What you see is rarely what you get when it comes to airline fares. Sure, things got a little better last January when the Department of Transportation mandated that airlines and online travel agencies include all taxes and fees in prices they advertise. But trying to find that $99 fare to Florida you see advertised is often still an exercise in perseverance, if not futility.

Why are air fares like this? Why is it that, no matter what site you’re on, when you see a fare and then do a search you almost never get the same fare that’s being touted?

The problem is that airlines offer a lot of different fares for the same routes. Delta, for instance, currently offers 48 different fares from New York to Atlanta, ranging from $198 to $2,526 round trip (before tax)! The fare that applies for any particular trip depends on when you book your ticket, what day you fly on, and how full the flights are. There are a lot of reasons why there are so many different fares.  But the bottom line is that the airlines employ very complicated “yield management” strategies to make sure that their planes don’t fly with too many empty seats, but that they also don’t sell tickets for one price when someone else would have been willing to pay more.

Translation: less popular flights on less popular days tend to be cheaper. It’s simple supply and demand.

In the New York to Atlanta example, to get the $198 fare you have to book at least 21 days in advance; travel between November 12th and November 20th; and fly on Tuesdays and Wednesdays. There are only 4 travel dates that actually meet those conditions but even on those dates, you have to select flights that are pretty wide open. If you can’t meet those restrictions, other fares exist for $238, $274, $276, $304, $314, etc. all the way up to $2,526 (a fare which likely no one actually pays).

With all these different fares, it’s important to understand that when airlines offer sale fares, they will only set aside a certain number of seats per flight to be sold at that low fare. Once those seats are gone, the next highest fare will apply. That fare, too, will have a limit, so on a heavily booked flight you might end up having to pay, not the lowest possible fare, but the third lowest, or the fourth lowest, or—in extreme cases, the twentieth or thirtieth lowest.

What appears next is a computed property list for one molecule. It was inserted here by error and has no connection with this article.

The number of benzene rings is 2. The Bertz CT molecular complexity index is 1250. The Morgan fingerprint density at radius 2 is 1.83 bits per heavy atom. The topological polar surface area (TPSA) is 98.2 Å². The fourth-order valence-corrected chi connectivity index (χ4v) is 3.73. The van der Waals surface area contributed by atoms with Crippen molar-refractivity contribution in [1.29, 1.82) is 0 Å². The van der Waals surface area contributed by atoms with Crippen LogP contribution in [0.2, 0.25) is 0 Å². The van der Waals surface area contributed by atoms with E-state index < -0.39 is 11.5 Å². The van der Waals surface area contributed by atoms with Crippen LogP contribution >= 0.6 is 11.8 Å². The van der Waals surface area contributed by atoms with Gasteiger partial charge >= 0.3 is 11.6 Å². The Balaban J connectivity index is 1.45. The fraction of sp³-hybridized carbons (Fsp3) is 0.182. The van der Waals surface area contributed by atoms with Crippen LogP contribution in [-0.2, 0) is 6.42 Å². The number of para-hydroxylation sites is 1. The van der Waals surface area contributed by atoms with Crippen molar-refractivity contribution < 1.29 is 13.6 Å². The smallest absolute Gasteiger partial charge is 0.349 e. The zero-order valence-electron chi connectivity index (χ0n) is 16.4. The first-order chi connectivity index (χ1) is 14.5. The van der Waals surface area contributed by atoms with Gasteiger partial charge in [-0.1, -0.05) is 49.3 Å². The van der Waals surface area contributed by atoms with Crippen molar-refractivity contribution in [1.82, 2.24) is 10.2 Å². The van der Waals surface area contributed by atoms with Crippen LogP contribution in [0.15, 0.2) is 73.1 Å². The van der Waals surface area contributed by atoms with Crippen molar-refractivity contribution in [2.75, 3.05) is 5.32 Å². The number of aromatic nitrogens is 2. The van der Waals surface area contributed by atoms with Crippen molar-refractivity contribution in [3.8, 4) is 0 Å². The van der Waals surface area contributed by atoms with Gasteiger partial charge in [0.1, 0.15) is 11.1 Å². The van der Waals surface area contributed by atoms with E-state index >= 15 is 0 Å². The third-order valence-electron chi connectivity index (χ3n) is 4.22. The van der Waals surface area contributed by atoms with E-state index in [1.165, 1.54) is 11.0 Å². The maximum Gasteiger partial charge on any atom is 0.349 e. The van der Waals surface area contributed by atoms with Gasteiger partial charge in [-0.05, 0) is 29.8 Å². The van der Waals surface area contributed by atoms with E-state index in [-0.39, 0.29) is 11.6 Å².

So a lot has to go right to be able to get a fare you see advertised. The dates you want to fly have to qualify in both directions and there has to still be seats left at that fare both ways. Sometimes this is easy, sometimes it is not. Some sale fares are available on 30, 60, or even more dates; others, like the example above, may be available on only a handful. Most advertisements are completely legitimate in the sense that they are available on some days, but you may have to be very flexible to take advantage.

Trying to get an absolute rock bottom airfare is an imperfect science, but here are some tips to help you fare a little better:

– If you’re looking for the best deal, plan your trip to fly on less popular days. Tuesdays and Wednesdays are almost always less expensive than Fridays and Sundays. Other days may be somewhere in the middle and choosing a cheaper travel day in one direction is still better than none.

– Sign up for sale alerts with your favorite airline or travel site; most of them will email you when fares go on sale. Don’t get too caught up in the exact amount being advertised because it may not apply to your itinerary if you’re traveling on the wrong dates. But like a rising tide that lifts all boats, fare sales tend to bring discounts to all days, even the days that don’t qualify for the absolute lowest fare being advertised.

– Unless you’re traveling for a holiday or peak travel time, don’t feel you need to book months and months in advance. For domestic flights, four to twelve weeks before travel is normally the sweet spot.

– Check fares often to wait for a price drop, but when you see a good fare, be ready to pounce.  Many sales are only 24 hours long and seats sometimes sell out even sooner.